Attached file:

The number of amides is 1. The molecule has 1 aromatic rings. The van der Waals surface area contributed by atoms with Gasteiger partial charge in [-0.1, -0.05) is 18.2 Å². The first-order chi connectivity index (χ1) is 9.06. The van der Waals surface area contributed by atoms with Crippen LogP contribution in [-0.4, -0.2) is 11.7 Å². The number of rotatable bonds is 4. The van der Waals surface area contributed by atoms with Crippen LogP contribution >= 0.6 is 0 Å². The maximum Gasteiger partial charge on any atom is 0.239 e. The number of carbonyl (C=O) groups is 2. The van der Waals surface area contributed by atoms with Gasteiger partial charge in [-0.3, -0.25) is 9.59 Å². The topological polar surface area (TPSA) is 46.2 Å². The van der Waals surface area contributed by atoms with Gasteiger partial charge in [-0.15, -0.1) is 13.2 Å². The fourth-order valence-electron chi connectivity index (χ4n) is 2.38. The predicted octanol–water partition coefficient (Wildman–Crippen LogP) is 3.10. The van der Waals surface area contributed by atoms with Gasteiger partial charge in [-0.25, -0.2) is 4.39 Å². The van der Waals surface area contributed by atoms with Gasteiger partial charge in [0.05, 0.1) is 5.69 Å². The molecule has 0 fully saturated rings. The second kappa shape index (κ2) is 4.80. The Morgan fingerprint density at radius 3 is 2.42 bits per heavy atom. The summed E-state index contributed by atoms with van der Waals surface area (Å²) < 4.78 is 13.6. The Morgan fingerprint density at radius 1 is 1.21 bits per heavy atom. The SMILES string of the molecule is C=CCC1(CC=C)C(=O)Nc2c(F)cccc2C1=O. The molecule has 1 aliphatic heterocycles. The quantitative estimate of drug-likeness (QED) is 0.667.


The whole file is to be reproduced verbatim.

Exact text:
The number of amides is 1. The molecule has 1 aromatic rings. The van der Waals surface area contributed by atoms with Gasteiger partial charge in [-0.1, -0.05) is 18.2 Å². The first-order chi connectivity index (χ1) is 9.06. The van der Waals surface area contributed by atoms with Crippen LogP contribution in [-0.4, -0.2) is 11.7 Å². The number of rotatable bonds is 4. The van der Waals surface area contributed by atoms with Crippen LogP contribution >= 0.6 is 0 Å². The maximum Gasteiger partial charge on any atom is 0.239 e. The number of carbonyl (C=O) groups is 2. The van der Waals surface area contributed by atoms with Gasteiger partial charge in [-0.3, -0.25) is 9.59 Å². The topological polar surface area (TPSA) is 46.2 Å². The van der Waals surface area contributed by atoms with Gasteiger partial charge in [-0.15, -0.1) is 13.2 Å². The fourth-order valence-electron chi connectivity index (χ4n) is 2.38. The predicted octanol–water partition coefficient (Wildman–Crippen LogP) is 3.10. The van der Waals surface area contributed by atoms with Gasteiger partial charge in [-0.25, -0.2) is 4.39 Å². The van der Waals surface area contributed by atoms with Gasteiger partial charge in [0.05, 0.1) is 5.69 Å². The molecule has 0 fully saturated rings. The second kappa shape index (κ2) is 4.80. The Morgan fingerprint density at radius 3 is 2.42 bits per heavy atom. The summed E-state index contributed by atoms with van der Waals surface area (Å²) < 4.78 is 13.6. The Morgan fingerprint density at radius 1 is 1.21 bits per heavy atom. The SMILES string of the molecule is C=CCC1(CC=C)C(=O)Nc2c(F)cccc2C1=O. The molecule has 1 aliphatic heterocycles. The quantitative estimate of drug-likeness (QED) is 0.667.